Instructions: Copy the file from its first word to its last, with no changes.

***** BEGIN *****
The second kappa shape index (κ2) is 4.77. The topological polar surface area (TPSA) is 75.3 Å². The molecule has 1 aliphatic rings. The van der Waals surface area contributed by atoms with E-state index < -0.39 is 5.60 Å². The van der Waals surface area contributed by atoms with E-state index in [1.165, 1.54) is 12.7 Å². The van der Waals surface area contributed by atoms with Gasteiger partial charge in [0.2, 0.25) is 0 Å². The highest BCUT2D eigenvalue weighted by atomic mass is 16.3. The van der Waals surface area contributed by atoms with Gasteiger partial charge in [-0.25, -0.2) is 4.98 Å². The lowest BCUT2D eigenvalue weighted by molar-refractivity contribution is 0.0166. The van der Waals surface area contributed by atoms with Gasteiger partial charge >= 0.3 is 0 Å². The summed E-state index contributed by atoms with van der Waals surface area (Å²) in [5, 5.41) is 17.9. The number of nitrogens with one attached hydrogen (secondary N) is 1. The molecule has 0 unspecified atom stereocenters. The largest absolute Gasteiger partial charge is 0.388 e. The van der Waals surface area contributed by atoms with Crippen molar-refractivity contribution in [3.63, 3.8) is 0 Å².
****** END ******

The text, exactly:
The second kappa shape index (κ2) is 4.77. The topological polar surface area (TPSA) is 75.3 Å². The molecule has 1 aliphatic rings. The van der Waals surface area contributed by atoms with E-state index < -0.39 is 5.60 Å². The van der Waals surface area contributed by atoms with E-state index in [1.165, 1.54) is 12.7 Å². The van der Waals surface area contributed by atoms with Gasteiger partial charge in [0.2, 0.25) is 0 Å². The highest BCUT2D eigenvalue weighted by atomic mass is 16.3. The van der Waals surface area contributed by atoms with Gasteiger partial charge in [-0.25, -0.2) is 4.98 Å². The lowest BCUT2D eigenvalue weighted by molar-refractivity contribution is 0.0166. The van der Waals surface area contributed by atoms with Gasteiger partial charge >= 0.3 is 0 Å². The summed E-state index contributed by atoms with van der Waals surface area (Å²) in [5, 5.41) is 17.9. The number of nitrogens with one attached hydrogen (secondary N) is 1. The molecule has 0 unspecified atom stereocenters. The largest absolute Gasteiger partial charge is 0.388 e. The van der Waals surface area contributed by atoms with Crippen molar-refractivity contribution in [3.63, 3.8) is 0 Å².